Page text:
Mercury and Mink. II. Experimental methyl mercury intoxication. (1/201)

Adult female mink were fed rations containing 1.1, 1.8, 4.8, 8.3 and 15.0 ppm mercury as methyl mercury chloride over a 93 day period. Histopathological evidence of injury was present in all groups. Mink fed rations containing 1.8 to 15.0 ppm mercury developed clinical intoxication within the experimental period. The rapidity of onset of clinical intoxication was directly related to the mercury content of the ration. Mercury concentration in tissue of mink which died were similar, despite differences in mercury content of the diets and time of death. The average mercury concentration in the brain of mink which died was 11.9 ppm. The lesions of methyl mercury poisoning are described and criteria for diagnosis are discussed.  (+info)

Mercury toxicity due to the smelting of placer gold recovered by mercury amalgam. (2/201)

A 19-year-old man developed tremor in both hands and fatigue after starting work at a placer gold mine where he was exposed to mercury-gold amalgam. Examination revealed an intention tremor, dysdiadochokinesis and mild rigidity. The 24-h urinary mercury concentration reached a peak of 715 nmol/l (143 ug/l) shortly before the clinical examination, after which he was removed from working in the gold room [Mercury No. Adverse Effect Level: 250 nmol/l (50 ug/l)]. On review 7 weeks later his tremor had almost resolved and the dysdiadochokinesis and rigidity had gone. The 24-h urinary mercury concentration had fallen to 160 nmol/l (32 ug/l). The principal exposure to mercury was considered to be the smelting of retorted gold with previously unrecognized residual mercury in it. The peak air concentration of mercury vapour during gold smelting was 0.533 mg/m3 (Mercury Vapour ACGIH TLV: 0.05 mg/m3 TWA). Several engineering and procedural controls were instituted. This episode occurred at another mine site, unrelated to Mount Isa Mines Limited.  (+info)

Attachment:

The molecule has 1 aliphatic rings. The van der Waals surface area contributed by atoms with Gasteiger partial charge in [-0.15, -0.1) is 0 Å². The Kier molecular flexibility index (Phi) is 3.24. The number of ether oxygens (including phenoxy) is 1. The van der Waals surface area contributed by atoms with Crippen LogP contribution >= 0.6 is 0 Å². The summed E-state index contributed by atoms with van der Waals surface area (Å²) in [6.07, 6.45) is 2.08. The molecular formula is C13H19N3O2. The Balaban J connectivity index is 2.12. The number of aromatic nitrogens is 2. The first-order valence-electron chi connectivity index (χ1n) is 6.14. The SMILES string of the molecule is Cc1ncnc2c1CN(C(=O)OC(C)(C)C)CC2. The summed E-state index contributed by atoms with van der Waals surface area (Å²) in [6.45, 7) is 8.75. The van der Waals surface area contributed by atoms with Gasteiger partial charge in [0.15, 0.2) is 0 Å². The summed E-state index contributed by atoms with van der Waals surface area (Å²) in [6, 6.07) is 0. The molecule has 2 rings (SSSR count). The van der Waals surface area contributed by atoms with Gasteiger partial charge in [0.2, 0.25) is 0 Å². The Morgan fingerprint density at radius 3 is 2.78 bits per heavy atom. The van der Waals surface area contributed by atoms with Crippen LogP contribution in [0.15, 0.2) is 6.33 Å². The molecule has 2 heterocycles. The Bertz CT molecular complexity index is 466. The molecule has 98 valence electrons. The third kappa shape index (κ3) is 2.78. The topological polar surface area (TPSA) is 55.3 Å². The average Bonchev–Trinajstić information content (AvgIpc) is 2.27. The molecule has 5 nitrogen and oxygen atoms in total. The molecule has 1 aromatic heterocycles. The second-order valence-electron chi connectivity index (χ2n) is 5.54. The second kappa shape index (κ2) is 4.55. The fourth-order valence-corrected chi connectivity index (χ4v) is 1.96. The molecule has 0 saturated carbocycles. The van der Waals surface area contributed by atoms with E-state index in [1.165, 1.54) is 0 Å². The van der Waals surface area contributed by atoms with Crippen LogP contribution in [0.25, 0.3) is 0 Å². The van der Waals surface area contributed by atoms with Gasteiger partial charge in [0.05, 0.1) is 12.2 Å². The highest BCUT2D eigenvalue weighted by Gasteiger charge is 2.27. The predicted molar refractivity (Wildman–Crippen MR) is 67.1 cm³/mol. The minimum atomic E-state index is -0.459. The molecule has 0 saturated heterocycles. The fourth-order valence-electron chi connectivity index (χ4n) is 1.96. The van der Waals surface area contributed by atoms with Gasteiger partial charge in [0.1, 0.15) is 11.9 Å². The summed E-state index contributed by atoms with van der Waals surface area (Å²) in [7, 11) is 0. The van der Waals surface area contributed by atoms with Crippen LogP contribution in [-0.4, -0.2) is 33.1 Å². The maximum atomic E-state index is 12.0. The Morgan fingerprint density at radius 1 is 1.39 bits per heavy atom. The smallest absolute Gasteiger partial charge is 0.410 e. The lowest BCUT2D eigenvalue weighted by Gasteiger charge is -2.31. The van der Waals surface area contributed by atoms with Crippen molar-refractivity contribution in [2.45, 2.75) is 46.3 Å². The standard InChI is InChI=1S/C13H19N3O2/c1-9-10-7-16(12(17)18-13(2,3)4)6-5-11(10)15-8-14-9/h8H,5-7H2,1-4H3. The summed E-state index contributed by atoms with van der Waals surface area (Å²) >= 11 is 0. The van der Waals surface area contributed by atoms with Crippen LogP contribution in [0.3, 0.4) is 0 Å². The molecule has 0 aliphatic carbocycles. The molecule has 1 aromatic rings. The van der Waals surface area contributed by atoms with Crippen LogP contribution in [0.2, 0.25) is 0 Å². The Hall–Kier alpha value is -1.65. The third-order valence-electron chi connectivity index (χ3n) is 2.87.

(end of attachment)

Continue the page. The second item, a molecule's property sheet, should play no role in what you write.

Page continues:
Mercury intoxication presenting with hypertension and tachycardia. (3/201)

An 11 year old girl presented with hypertension and tachycardia. Excess urinary catecholamine excretion suggested phaeochromocytoma but imaging studies failed to demonstrate a tumour. Other symptoms included insomnia and weight loss, and she was found to have a raised concentration of mercury in blood and urine. Mercury intoxication should be considered in the differential diagnosis of hypertension with tachycardia even in patients presenting without the skin lesions typical of mercury intoxication and without a history of exposure.  (+info)

Heavy metal nephropathy of rodents. (4/201)